The Big Conversation
At a hearing that highlighted the sharp divides that characterize the abortion debate, parties from all sides weighed in Thursday on a pending Department of State Health Services policy that would require hospitals and abortion clinics to bury or cremate any fetal remains.
As the Tribune’s Alexa Ura reports, the testimony covered questions about the logistics of the rule, as well as personal stories from women, including one who had a miscarriage after a car crash. “Health care providers, funeral directors and reproductive rights activists testified that the change would do little to improve public health and could be burdensome to women who miscarry and those seeking abortions,” Ura writes. “A contingent of anti-abortion activists and two Republican lawmakers endorsed the measure.”
The rule was quietly published for public comment on July 1, with Gov. Greg Abbott later saying that it was proposed so that fetal remains are not “treated like medical waste and disposed of in landfills.”
Chief among the complaints raised Thursday, Ura writes, were “concerns about who would bear the costs associated with cremation or interment — a figure that can reach several thousand dollars in each case — and why the rule change does not allow an exception for miscarriages and ectopic pregnancies.”
Trib Must Reads
Texas High Court Carves "Monstrous Loophole" for Government Secrets, by Jim Malewitz — McAllen taxpayers cannot find out how much their city paid Enrique Iglesias to sing at a holiday concert, and that's just one example of the fallout from a Texas Supreme Court decision that is shielding many business secrets from the public.
No Ruling in Campus Carry Court Challenge, by Matthew Watkins — A federal judge wants more briefing before he decides whether to grant a request by three UT-Austin professors to halt the new law that allows license holders to carry concealed weapons in university buildings.
Harris County Sued over Disabled Voting Access, by Edgar Walters — Harris County, which includes Houston, has violated the Americans with Disabilities Act because many of its polling places are inaccessible to voters with disabilities, a new lawsuit by the U.S. Department of Justice alleges.
In Voter ID, Redistricting Cases, Justice Takes its Time, by Ross Ramsey — After years of litigation, we have a voter ID ruling. But two years after the most recent hearings on the political maps drawn five years ago, the judges who are supposed to be ensuring access to your right to vote haven’t ruled.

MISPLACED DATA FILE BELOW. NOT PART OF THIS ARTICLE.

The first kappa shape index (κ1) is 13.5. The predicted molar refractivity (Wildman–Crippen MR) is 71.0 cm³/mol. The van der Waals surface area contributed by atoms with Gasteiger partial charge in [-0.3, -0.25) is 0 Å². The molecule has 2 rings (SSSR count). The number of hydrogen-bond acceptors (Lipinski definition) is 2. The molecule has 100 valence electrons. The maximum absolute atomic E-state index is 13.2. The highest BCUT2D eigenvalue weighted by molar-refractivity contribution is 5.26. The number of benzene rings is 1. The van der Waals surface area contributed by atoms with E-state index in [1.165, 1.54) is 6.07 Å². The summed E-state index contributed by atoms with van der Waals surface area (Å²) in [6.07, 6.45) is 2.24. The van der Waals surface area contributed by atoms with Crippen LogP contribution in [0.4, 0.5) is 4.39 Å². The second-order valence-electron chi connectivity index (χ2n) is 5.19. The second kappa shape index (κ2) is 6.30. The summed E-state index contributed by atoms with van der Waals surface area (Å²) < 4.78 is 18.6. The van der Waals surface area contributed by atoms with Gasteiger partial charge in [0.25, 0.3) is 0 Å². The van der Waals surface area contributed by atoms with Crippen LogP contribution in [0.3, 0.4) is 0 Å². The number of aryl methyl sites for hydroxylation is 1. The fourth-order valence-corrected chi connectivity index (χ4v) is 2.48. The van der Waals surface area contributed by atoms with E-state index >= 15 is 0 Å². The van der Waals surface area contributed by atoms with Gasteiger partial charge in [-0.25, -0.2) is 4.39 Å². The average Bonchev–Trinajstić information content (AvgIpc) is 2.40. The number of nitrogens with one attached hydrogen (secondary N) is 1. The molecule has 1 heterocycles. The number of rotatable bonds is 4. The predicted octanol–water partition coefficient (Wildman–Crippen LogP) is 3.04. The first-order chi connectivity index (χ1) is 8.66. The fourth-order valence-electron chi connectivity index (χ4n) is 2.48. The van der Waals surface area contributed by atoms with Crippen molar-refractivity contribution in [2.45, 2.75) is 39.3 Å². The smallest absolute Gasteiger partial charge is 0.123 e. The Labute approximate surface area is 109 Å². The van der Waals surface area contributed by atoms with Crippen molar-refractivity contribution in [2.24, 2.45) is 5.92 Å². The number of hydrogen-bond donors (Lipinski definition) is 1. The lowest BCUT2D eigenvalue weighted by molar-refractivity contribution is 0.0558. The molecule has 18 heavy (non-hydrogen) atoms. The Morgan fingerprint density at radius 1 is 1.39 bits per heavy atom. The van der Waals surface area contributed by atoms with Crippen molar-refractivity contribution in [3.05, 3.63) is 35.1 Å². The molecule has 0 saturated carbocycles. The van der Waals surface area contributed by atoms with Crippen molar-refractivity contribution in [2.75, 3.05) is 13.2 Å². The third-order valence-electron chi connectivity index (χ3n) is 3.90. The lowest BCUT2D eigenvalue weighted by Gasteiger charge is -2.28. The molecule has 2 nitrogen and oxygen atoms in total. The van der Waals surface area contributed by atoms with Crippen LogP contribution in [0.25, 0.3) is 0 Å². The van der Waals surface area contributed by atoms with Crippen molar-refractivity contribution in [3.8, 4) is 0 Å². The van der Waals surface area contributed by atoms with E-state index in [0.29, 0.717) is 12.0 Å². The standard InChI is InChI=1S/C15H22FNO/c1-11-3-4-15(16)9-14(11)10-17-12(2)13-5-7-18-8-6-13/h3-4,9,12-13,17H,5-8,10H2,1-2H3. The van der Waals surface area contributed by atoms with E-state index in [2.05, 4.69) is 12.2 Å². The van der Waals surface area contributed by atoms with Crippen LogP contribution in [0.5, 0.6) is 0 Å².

An Independent in the Texas Legislature? Not for Long, by Madeline Conway and Aneri Pattani — Laura Thompson is the first Independent to serve in the Texas Legislature in more than a half-century, even though she won't be there long. The last was Howard Green, the grandfather of actor Ethan Hawke.
Trump's Bounce Fades After Democratic Convention (Podcast), by Todd Wiseman — This week on The Ticket: Jay Root and Ben Philpott revisit Donald Trump's bad week on the campaign trail, and dissect the latest polls with UT Austin pollster Jim Henson.
Campus Carry, Voter ID Dominate the Headlines (Video), by Alana Rocha and Justin Dehn — In the Roundup: Texas agrees to soften its voter ID law for the November elections, the state’s new campus carry gun law quietly takes effect and state officials give the O.K. for Medicaid to pay for mosquito repellant to help combat the spread of Zika.
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In Texas, GOP angst rises as Donald Trump’s poll numbers slip, Austin American-Statesman
S.A. congressman, a chief climate change skeptic, continues to battle environmentalists, San Antonio Express-News
Texas lawmakers look for ways to better help abused children, Fort Worth Star-Telegram
John Wiley Price accused of using Dallas County employees to help with his criminal defense, The Dallas Morning News
Greens kick off convention with different views of success, Houston Chronicle
Unearthed stone may be tied to Alamo’s main gate, San Antonio Express-News
Quote to Note
“It goes without saying that this is an interesting case.”
— U.S. District Judge Lee Yeakel, on three University of Texas at Austin professors’ attempt to block the state’s campus carry law
Today in TribTalk
Texas families must act to help foster children, by Kurt Senske — As a civilized, compassionate society, the welfare of our children is something for which we are all accountable.
Trib Events for the Calendar
• A Conversation with state Sen. Juan "Chuy" Hinojosa and state Reps. Terry Canales and Bobby Guerra on Aug. 26 at UT Rio Grande Valley in Edinburg
• The Texas Tribune Festival on Sept. 23-25 at the University of Texas at Austin
• TribFeast: A Dinner To Support Nonprofit Journalism on Sept. 24 at the University of Texas at Austin's Etter-Harbin Alumni Center
• A Conversation with state Reps. Four Price and John Smithee on Oct. 4 at Amarillo College in Amarillo